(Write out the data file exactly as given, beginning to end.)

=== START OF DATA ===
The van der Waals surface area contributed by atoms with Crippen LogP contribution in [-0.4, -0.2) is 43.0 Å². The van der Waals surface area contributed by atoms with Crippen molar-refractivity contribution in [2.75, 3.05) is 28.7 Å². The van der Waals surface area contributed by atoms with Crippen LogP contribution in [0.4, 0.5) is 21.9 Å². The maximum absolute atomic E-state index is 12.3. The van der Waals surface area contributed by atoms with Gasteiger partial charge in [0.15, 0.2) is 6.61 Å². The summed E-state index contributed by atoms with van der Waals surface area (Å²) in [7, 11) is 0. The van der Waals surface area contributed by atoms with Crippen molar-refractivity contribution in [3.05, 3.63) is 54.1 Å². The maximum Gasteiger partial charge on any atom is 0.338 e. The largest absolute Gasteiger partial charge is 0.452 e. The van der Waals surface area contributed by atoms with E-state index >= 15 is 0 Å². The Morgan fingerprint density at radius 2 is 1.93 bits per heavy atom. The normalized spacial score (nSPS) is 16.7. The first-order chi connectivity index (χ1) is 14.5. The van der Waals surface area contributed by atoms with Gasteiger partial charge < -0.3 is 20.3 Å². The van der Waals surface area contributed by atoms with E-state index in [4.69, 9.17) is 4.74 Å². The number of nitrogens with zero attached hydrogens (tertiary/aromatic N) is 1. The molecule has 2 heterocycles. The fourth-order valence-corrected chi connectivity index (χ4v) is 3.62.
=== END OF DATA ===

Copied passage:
The van der Waals surface area contributed by atoms with Crippen LogP contribution in [-0.4, -0.2) is 43.0 Å². The van der Waals surface area contributed by atoms with Crippen molar-refractivity contribution in [2.75, 3.05) is 28.7 Å². The van der Waals surface area contributed by atoms with Crippen LogP contribution in [0.4, 0.5) is 21.9 Å². The maximum absolute atomic E-state index is 12.3. The van der Waals surface area contributed by atoms with Gasteiger partial charge in [0.15, 0.2) is 6.61 Å². The summed E-state index contributed by atoms with van der Waals surface area (Å²) in [7, 11) is 0. The van der Waals surface area contributed by atoms with Crippen molar-refractivity contribution in [3.05, 3.63) is 54.1 Å². The maximum Gasteiger partial charge on any atom is 0.338 e. The largest absolute Gasteiger partial charge is 0.452 e. The van der Waals surface area contributed by atoms with E-state index >= 15 is 0 Å². The Morgan fingerprint density at radius 2 is 1.93 bits per heavy atom. The normalized spacial score (nSPS) is 16.7. The first-order chi connectivity index (χ1) is 14.5. The van der Waals surface area contributed by atoms with Gasteiger partial charge < -0.3 is 20.3 Å². The van der Waals surface area contributed by atoms with E-state index in [4.69, 9.17) is 4.74 Å². The number of nitrogens with zero attached hydrogens (tertiary/aromatic N) is 1. The molecule has 2 heterocycles. The fourth-order valence-corrected chi connectivity index (χ4v) is 3.62.